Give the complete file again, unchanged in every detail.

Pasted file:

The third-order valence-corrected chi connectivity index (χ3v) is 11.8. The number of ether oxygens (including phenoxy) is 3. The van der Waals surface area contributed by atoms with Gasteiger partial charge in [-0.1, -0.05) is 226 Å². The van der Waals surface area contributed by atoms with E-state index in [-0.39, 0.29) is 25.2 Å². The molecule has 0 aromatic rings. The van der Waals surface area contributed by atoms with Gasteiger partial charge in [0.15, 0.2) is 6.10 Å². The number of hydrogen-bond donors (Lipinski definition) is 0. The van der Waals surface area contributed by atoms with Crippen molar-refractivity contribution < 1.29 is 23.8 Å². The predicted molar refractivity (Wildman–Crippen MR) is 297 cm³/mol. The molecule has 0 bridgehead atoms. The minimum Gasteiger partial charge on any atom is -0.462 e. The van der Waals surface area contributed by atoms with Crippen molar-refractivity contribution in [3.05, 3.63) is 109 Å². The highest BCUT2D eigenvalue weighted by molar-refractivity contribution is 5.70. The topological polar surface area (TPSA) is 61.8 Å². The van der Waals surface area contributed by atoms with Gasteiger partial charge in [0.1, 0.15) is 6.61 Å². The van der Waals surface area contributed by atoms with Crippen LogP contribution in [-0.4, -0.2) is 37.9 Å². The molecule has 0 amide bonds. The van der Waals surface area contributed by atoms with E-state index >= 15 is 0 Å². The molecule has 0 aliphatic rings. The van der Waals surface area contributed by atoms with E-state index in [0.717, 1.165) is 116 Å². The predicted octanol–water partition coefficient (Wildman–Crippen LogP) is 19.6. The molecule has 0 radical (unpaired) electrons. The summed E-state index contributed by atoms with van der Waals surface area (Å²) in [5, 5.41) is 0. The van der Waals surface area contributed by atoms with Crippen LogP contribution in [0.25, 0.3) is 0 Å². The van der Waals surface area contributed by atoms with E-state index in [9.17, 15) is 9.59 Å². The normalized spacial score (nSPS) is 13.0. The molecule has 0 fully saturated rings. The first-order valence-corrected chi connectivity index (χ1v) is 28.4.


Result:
The third-order valence-corrected chi connectivity index (χ3v) is 11.8. The number of ether oxygens (including phenoxy) is 3. The van der Waals surface area contributed by atoms with Gasteiger partial charge in [-0.1, -0.05) is 226 Å². The van der Waals surface area contributed by atoms with E-state index in [-0.39, 0.29) is 25.2 Å². The molecule has 0 aromatic rings. The van der Waals surface area contributed by atoms with Gasteiger partial charge in [0.15, 0.2) is 6.10 Å². The number of hydrogen-bond donors (Lipinski definition) is 0. The van der Waals surface area contributed by atoms with Crippen molar-refractivity contribution < 1.29 is 23.8 Å². The predicted molar refractivity (Wildman–Crippen MR) is 297 cm³/mol. The molecule has 0 bridgehead atoms. The minimum Gasteiger partial charge on any atom is -0.462 e. The van der Waals surface area contributed by atoms with Crippen molar-refractivity contribution in [3.05, 3.63) is 109 Å². The highest BCUT2D eigenvalue weighted by molar-refractivity contribution is 5.70. The topological polar surface area (TPSA) is 61.8 Å². The van der Waals surface area contributed by atoms with Gasteiger partial charge in [0.1, 0.15) is 6.61 Å². The van der Waals surface area contributed by atoms with Crippen LogP contribution in [-0.4, -0.2) is 37.9 Å². The molecule has 0 amide bonds. The van der Waals surface area contributed by atoms with E-state index >= 15 is 0 Å². The molecule has 0 aliphatic rings. The van der Waals surface area contributed by atoms with E-state index in [0.717, 1.165) is 116 Å². The predicted octanol–water partition coefficient (Wildman–Crippen LogP) is 19.6. The molecule has 0 radical (unpaired) electrons. The summed E-state index contributed by atoms with van der Waals surface area (Å²) in [5, 5.41) is 0. The van der Waals surface area contributed by atoms with Crippen LogP contribution in [0.25, 0.3) is 0 Å². The van der Waals surface area contributed by atoms with E-state index in [9.17, 15) is 9.59 Å². The normalized spacial score (nSPS) is 13.0. The molecule has 0 fully saturated rings. The first-order valence-corrected chi connectivity index (χ1v) is 28.4.